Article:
Garance Franke-Ruta

Garance Franke-Ruta is a former senior editor at the Prospect. Her work has also appeared in The Washington Post, The Washington Monthly, The New Republic, and The Wall Street Journal, among other publications. She was a 2006 recipient of a fellowship at the Joan Shorenstein Center on Press, Politics, and Public Policy at Harvard University.

Recent Articles

This '70s Show

My first political memory, from sometime in the early to mid-1970s, was of the big painted signs the Partido Revolucionario Institucional splashed across boulders and cliffs along Mexican roadways. My second political memory dates to 1977, when I was watching a Mexican TV show and realized that women were treated differently than men. Later, in New York, my sister's best friend in elementary school was an Iranian Sikh boy named Arash, whose parents had fled Iran in the wake of the shah's fall. Because of him, and the hostage crisis with his home country, the conflict with Iran (and within Iran) was the first international conflict of which I became aware. Looming over everything for the next decade was the Soviet threat of nuclear annihilation, and the economic threat of being outstripped by the Japanese. I don't bring any of this up because I think my youthful memories are of any particular importance. But at a moment when attention to the mess in Iraq is high and comparisons of the...

Separated at Birth

When I met with George W. Bush's campaign spokesman, Terry Holt, in January, he couldn't stop talking about the importance of grass-roots organizing and running a person-to-person campaign that focused on getting people talking to people in their neighborhoods. I thought this sounded a lot like the sort of thing that Howard Dean's campaign manager, Joe Trippi, was wont to say, and I told Holt this. Replied Holt, “He's right.” It seemed a peculiar reply for a campaign at pains to mock and differentiate itself from Dean in every possible way, and I chalked it up to the Bushies' expectation that they would face Dean in November. But, strangely, the Bush campaign's praise for Trippi and public commitment to running a mirror-image, volunteer-heavy grass-roots campaign didn't end when Dean lost the nominating contest. At a mid-March George Washington University conference on the politics and the Internet, Bush campaign manager Ken Mehlman was effusive about the Deanies. “Joe Trippi and...

Tangled Web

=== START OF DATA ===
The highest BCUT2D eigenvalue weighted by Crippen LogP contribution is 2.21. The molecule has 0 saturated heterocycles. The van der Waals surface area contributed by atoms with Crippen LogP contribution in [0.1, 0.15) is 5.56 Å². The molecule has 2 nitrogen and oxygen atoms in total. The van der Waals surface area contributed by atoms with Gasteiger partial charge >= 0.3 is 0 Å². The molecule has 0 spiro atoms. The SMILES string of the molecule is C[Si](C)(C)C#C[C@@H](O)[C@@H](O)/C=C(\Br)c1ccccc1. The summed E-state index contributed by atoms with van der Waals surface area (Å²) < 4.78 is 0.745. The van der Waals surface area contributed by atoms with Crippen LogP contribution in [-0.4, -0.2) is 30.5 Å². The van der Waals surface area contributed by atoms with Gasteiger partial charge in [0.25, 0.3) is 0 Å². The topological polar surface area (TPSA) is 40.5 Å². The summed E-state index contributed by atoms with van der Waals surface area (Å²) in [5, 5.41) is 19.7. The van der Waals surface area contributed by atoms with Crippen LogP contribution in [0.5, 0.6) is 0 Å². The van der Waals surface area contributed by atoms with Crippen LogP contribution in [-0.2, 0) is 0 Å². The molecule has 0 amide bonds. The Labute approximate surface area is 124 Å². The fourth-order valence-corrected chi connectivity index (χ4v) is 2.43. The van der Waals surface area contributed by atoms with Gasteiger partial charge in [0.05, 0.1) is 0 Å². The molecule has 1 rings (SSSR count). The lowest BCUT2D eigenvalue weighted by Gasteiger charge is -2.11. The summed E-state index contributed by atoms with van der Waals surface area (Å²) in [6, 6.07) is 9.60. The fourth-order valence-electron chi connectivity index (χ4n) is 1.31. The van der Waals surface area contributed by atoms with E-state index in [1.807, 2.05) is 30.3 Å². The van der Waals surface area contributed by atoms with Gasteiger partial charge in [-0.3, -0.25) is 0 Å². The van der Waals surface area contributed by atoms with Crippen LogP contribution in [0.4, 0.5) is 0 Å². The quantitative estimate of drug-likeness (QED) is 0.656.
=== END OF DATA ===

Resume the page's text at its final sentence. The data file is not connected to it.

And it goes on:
After Richard Clarke spoke under oath before the September 11 commission, the single most powerful person in Congress, Senate Majority Leader Bill Frist, had no qualms about slicing into him and virtually accusing him of perjury. On two occasions in a late March speech on the Senate floor, Frist accused Clarke of lying, saying that he did, “by his own admission, lie to the press” and that he “has told two entirely different stories under oath.” Such lies would not go unpunished, warned Frist: “The intelligence committee is seeking to have Mr. Clarke's previous testimony declassified so as to permit an examination of Mr. Clarke's two different accounts. Loyalty to an administration will be no defense if it is found that he has lied before Congress.” The accusations stunned many of Frist's colleagues, who considered the ferocity of the attack out of character for the normally mild-mannered senator. “It's like he was handed a script from the White House,” Democratic Senator Dick Durban...

Big Think

At her testimony before the 9-11 commission Thursday, Condoleezza Rice gave the same impression that has, in the past, suited her so well, and made her the subject of an endless series of fawning profiles: that of a highly competent, self-satisfied bureaucrat with an orderly, methodical cast of mind, which she uses to pursue big thoughts and her sweeping vision of long-term institutional and geopolitical changes. And this, it struck me as I sat in the hearing room during her testimony, may have been precisely the Bush administration's problem in the months before 9-11. Taken together with Richard Clarke's testimony, what Rice revealed is that she seems to have self-confidently pursued her highly ambitious, big-picture, intellectual strategy for chasing al-Qaeda in the long-term while at the same time creating, in the short-term, an ineffective, excessively hierarchical management structure that delegated virtually all responsibility for fighting terrorism to a single individual,...

Family Affair

Inside the sleek wooden walls of a Hart Senate Office Building hearing room, where the National Commission on Terrorist Attacks Upon the United States held two days of hearings, GOP commissioners subjected former counterterrorism official Richard Clarke to sharp questioning during a charged and emotional hearing Wednesday. But while Clarke deftly parried charges about potential partisanship -- asserting, under oath, that he has no interest in ever joining a John Kerry administration, "should there be one" -- the pointed questions highlighted another fault line that may widen as the political season progresses: a divide between the GOP commissioners and the family members of victims of September 11. Clarke began his testimony by offering the victims' family members a sincere and moving apology. "Those entrusted with protecting you, failed you," he said, his voice husky with emotion. "And I failed you. We tried hard, but that doesn't matter because we failed. I would ask, once all the...

Pages